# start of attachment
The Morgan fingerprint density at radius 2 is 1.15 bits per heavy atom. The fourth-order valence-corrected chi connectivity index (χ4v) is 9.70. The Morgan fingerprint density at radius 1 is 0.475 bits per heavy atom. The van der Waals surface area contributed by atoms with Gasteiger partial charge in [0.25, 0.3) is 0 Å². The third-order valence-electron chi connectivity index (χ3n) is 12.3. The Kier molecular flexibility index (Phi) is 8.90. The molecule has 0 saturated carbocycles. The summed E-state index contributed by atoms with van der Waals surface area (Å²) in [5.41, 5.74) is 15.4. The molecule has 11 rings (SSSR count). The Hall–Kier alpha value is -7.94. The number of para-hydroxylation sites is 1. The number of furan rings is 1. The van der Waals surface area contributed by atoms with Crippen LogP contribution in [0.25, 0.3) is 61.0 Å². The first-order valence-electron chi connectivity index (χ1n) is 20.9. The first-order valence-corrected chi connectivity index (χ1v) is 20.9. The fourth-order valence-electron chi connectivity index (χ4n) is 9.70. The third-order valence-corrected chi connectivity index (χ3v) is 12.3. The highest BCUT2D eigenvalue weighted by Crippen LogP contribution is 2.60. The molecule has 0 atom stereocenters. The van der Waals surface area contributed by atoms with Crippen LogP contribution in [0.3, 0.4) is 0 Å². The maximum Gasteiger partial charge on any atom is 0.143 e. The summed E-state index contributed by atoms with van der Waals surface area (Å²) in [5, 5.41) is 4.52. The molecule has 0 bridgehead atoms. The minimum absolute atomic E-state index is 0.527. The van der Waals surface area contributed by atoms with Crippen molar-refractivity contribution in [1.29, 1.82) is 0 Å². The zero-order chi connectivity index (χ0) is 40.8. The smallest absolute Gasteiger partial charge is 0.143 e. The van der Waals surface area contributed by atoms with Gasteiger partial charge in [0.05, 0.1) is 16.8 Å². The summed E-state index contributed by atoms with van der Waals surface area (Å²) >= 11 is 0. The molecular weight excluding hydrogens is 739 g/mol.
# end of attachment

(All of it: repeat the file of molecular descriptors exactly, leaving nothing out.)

The Morgan fingerprint density at radius 2 is 1.15 bits per heavy atom. The fourth-order valence-corrected chi connectivity index (χ4v) is 9.70. The Morgan fingerprint density at radius 1 is 0.475 bits per heavy atom. The van der Waals surface area contributed by atoms with Gasteiger partial charge in [0.25, 0.3) is 0 Å². The third-order valence-electron chi connectivity index (χ3n) is 12.3. The Kier molecular flexibility index (Phi) is 8.90. The molecule has 0 saturated carbocycles. The summed E-state index contributed by atoms with van der Waals surface area (Å²) in [5.41, 5.74) is 15.4. The molecule has 11 rings (SSSR count). The Hall–Kier alpha value is -7.94. The number of para-hydroxylation sites is 1. The number of furan rings is 1. The van der Waals surface area contributed by atoms with Crippen LogP contribution in [0.25, 0.3) is 61.0 Å². The first-order valence-electron chi connectivity index (χ1n) is 20.9. The first-order valence-corrected chi connectivity index (χ1v) is 20.9. The fourth-order valence-electron chi connectivity index (χ4n) is 9.70. The third-order valence-corrected chi connectivity index (χ3v) is 12.3. The highest BCUT2D eigenvalue weighted by Crippen LogP contribution is 2.60. The molecule has 0 atom stereocenters. The van der Waals surface area contributed by atoms with Crippen LogP contribution in [0.3, 0.4) is 0 Å². The maximum Gasteiger partial charge on any atom is 0.143 e. The summed E-state index contributed by atoms with van der Waals surface area (Å²) in [5, 5.41) is 4.52. The molecule has 0 bridgehead atoms. The minimum absolute atomic E-state index is 0.527. The van der Waals surface area contributed by atoms with Crippen molar-refractivity contribution in [1.29, 1.82) is 0 Å². The zero-order chi connectivity index (χ0) is 40.8. The smallest absolute Gasteiger partial charge is 0.143 e. The van der Waals surface area contributed by atoms with Gasteiger partial charge in [0.05, 0.1) is 16.8 Å². The summed E-state index contributed by atoms with van der Waals surface area (Å²) >= 11 is 0. The molecular weight excluding hydrogens is 739 g/mol.